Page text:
Tom and Cathy (an imaginary couple) are married and have no children together. Tom has two adult children from a prior marriage; Cathy has no children. The couple reside in a Florida home which Tom owned before they got married. As a result, title to the home is only in Tom’s name. Sadly, Tom dies unexpectedly of a heart-attack. At the time of his death, Tom had no Last Will and Testament. Cathy goes to see an estate attorney to find out about her rights regarding the home she and Tom had lived in for over ten years–she leaves in shock!
When a married person dies intestate (without a Will) and when that person owns their primary residence in their sole name, Florida law controls what happens to the home. The surviving spouse has some protection, but it is limited. Section 732.401, Fla. Stat. provides that when the decedent is survived by a spouse and one or more descendants, the surviving spouse takes a life estate in the homestead, with a vested remainder to the descendants per stirpes. A life estate allows the person to live in the home but they have no real ownership.
So in the case of Tom and Cathy, on Tom’s death, Cathy can stay in the home during her lifetime–but she can never sell the home since she only has a life estate. Ultimately, Tom’s children get the home. If Cathy moves out of the home, she essentially gets nothing. This places significant limitations on Cathy since she may want to move after Tom’s death. Even if she stays in the home, any funds she expends on the home (such as for taxes, insurance, maintenance, repairs, etc) will be lost.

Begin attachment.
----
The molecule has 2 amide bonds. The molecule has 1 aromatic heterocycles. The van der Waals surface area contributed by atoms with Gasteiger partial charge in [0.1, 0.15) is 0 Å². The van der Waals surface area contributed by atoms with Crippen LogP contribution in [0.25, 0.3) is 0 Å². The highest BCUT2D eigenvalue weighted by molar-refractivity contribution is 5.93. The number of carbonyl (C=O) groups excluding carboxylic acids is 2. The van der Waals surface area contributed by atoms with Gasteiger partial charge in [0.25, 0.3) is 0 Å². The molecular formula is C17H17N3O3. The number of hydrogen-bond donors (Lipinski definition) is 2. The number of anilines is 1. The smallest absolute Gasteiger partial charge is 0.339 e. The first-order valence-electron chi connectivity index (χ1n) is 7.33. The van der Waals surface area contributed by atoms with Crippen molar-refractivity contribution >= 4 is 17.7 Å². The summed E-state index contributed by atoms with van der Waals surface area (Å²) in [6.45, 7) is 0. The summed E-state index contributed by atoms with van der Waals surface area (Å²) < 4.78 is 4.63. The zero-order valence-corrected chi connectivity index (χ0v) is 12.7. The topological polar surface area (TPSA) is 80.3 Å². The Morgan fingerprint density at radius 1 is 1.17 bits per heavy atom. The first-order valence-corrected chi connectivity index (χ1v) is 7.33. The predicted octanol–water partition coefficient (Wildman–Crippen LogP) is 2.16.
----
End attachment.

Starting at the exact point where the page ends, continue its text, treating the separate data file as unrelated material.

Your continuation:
However, Section 732.401 offers a viable alternative. The statute provides that:
In lieu of a life estate…the surviving spouse may elect to take an undivided one-half interest in the homestead as a tenant in common, with the remaining undivided one-half interest vesting in the decedent’s descendants in being at the time of the decedent’s death, per stirpes.
In the above example, Cathy could elect to receive a one-half interest in the home with the other one-half being owned by Tom’s two children. Their ownership interest would be held by the three of them as tenants-in-common. While not ideal, this would at least provide that if the house is sold, Cathy would receive her one-half share of the proceeds.
In order to elect to receive the one-half interest rather than the life estate, Cathy would have to make the election within six months of Tom’s death. If not timely elected, the right is lost and Cathy’s only interest in the home would be as a life estate.
Making the decision of whether to receive the life estate or to elect to receive the one-half interest requires the advice of an experienced estate attorney. A surviving spouse should seek immediate legal counsel on this issue.